City officials estimate that more than 420,000 cars travel daily on Skillman Street north of Abrams Road to the LBJ Freeway.

Tracy Ham doesn’t care if even more use the road now.

“Logic tells me that more people will use this part of Skillman because of the improvements,” says Ham, who lives one block from the construction area. And, he adds, any inconvenience he has experienced from the three-year project to renovate the two-mile stretch has been well worth the trouble.

“It has rained unmercifully in the last couple of years,” says Sandy Simmons, whose home is adjacent to Skillman. “It does wear on you after a while, but the construction was necessary and it is for the good of everyone.”

The improvements: Skillman, north from Abrams to Audelia, has been widened from four to six lanes, with the addition of a median and almost a dozen left turn lanes.

“The road surface has been changed from asphalt to concrete,” says Milton Brooks, engineer for the City’s Public Works Department who served as construction foreman.

“We have also improved the signalization at all of the intersections,” he says, adding there have been no new intersections constructed.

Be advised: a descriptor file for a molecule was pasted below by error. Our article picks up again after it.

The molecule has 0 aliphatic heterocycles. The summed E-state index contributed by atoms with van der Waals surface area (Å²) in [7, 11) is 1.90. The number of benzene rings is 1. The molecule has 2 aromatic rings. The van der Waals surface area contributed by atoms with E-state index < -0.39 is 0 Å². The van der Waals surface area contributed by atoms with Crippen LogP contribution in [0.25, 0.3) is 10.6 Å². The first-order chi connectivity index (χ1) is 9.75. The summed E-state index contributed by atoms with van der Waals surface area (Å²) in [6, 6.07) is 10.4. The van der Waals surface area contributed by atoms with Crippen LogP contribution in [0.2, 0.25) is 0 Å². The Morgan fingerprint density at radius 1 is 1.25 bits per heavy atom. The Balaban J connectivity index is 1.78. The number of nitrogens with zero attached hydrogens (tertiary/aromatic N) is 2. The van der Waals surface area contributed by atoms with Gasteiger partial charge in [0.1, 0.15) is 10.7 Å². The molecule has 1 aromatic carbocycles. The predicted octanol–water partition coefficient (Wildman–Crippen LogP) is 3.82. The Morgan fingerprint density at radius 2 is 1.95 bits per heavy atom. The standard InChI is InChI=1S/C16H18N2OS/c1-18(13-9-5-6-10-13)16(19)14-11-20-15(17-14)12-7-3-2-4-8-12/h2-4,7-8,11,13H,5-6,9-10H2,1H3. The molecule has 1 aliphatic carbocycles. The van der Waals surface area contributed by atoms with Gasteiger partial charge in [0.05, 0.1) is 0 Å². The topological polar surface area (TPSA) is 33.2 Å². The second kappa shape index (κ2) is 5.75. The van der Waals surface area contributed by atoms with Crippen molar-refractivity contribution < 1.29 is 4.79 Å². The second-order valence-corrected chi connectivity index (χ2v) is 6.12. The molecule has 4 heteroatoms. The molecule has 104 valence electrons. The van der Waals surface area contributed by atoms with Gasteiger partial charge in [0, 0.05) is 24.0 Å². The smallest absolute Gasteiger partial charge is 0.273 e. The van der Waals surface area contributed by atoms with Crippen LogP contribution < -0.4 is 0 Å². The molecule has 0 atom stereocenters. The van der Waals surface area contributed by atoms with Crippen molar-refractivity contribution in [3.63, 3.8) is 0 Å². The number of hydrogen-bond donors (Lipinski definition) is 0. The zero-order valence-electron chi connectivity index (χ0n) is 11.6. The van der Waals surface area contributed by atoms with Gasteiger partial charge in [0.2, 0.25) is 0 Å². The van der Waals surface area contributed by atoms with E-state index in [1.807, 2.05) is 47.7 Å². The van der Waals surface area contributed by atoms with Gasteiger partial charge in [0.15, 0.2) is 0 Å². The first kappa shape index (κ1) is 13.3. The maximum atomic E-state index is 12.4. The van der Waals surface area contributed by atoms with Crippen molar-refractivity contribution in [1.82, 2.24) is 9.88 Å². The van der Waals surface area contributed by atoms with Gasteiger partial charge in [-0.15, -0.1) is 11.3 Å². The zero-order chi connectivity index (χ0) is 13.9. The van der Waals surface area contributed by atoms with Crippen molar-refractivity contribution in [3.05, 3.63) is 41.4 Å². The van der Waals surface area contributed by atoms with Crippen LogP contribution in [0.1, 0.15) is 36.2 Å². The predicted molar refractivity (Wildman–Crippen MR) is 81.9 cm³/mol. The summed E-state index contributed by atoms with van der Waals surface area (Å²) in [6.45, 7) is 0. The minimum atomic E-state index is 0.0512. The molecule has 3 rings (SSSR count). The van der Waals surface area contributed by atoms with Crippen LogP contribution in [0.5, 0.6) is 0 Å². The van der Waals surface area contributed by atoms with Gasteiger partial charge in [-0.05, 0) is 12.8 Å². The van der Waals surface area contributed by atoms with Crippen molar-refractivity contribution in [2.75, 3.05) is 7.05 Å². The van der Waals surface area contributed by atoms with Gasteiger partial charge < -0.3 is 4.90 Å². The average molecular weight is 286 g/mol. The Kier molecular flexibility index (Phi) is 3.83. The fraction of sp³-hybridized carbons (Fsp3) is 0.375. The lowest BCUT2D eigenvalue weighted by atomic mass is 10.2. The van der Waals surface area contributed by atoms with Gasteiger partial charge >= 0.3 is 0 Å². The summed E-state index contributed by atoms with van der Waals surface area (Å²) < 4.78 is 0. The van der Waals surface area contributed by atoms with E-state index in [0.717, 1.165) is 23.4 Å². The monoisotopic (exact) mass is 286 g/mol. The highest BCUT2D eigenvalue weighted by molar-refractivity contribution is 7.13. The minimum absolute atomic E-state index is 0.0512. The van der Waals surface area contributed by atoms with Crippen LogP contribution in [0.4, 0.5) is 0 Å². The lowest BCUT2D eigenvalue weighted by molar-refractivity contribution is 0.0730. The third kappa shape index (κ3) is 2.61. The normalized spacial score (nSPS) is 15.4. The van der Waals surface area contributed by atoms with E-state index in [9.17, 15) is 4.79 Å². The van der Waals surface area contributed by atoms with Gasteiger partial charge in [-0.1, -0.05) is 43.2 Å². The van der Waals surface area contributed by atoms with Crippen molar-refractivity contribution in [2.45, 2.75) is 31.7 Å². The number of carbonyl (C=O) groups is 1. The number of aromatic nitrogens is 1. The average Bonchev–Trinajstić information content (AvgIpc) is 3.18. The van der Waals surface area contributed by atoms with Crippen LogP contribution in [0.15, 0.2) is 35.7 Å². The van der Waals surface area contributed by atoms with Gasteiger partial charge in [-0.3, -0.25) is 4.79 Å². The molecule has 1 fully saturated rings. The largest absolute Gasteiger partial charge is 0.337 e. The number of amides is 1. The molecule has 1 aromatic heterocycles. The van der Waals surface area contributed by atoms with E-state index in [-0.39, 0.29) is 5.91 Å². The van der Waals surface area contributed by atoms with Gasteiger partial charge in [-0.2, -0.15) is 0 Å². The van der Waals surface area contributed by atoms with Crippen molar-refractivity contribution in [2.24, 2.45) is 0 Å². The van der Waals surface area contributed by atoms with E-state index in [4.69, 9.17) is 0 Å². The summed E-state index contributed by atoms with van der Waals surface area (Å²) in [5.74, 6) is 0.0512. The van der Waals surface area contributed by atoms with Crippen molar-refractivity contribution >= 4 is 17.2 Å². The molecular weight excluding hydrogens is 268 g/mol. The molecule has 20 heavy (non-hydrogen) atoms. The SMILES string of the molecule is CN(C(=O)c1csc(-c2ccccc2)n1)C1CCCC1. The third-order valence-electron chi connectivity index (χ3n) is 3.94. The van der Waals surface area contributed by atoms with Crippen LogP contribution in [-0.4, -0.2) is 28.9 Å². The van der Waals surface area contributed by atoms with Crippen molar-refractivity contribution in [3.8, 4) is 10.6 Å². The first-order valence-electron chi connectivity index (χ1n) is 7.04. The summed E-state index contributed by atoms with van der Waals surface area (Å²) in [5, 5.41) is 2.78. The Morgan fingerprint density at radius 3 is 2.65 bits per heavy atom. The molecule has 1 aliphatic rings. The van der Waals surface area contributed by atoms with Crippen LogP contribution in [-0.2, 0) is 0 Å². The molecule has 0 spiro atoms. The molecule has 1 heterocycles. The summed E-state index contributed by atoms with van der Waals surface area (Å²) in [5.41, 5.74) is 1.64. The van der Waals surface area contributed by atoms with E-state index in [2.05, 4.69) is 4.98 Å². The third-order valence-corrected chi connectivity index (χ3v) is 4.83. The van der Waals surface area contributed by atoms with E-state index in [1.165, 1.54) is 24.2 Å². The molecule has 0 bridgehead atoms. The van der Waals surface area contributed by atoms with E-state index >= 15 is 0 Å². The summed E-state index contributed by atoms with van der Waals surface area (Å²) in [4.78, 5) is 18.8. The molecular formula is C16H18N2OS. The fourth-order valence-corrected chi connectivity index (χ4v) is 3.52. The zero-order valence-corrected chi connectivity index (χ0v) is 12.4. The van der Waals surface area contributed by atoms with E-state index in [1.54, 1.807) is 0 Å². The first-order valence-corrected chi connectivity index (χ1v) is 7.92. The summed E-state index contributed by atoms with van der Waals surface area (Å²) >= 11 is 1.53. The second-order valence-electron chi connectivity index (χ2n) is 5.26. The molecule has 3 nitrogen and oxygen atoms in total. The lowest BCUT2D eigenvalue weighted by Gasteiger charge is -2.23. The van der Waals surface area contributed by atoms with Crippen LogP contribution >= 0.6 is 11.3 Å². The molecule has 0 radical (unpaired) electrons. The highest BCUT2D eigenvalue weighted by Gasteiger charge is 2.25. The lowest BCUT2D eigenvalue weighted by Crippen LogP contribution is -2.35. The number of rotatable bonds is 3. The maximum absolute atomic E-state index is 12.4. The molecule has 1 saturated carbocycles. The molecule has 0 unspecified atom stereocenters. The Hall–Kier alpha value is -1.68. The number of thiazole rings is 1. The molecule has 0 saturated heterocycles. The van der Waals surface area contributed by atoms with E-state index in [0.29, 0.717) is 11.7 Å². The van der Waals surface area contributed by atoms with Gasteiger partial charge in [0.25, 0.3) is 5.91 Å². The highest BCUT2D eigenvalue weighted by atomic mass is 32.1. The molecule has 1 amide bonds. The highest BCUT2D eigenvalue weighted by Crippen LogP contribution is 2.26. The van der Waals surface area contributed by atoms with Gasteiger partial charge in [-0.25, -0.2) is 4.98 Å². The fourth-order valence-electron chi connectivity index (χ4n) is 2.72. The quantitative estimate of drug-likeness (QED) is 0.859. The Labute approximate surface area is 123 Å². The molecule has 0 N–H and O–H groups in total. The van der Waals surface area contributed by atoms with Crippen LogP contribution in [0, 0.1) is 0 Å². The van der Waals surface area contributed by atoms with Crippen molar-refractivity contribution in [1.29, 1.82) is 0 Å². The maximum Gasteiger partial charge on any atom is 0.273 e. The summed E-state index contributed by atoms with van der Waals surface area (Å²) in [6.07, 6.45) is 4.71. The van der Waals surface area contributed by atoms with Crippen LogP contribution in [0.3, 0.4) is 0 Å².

In addition to the traffic accessing LBJ Freeway, the thoroughfare serves thousands of residents on Skillman, which is lined with 19 apartment and condominium complexes, two major shopping centers at each end and two in between, as well as several free-standing businesses and an abundance of homes in the area.

The Skillman widening was part of the State’s road improvement program. The State not only provided the funds necessary, but also performed the construction, which began in March of 1990.

“The construction delays were due to inclement weather,” Brooks says.

“We could hear them working in the middle of the night, breaking asphalt,” says Simmons, who works from her home, “and they sometimes worked until 2 in the morning.

“I know they have done the best they can,” she says, “and we are thrilled with the improvements.”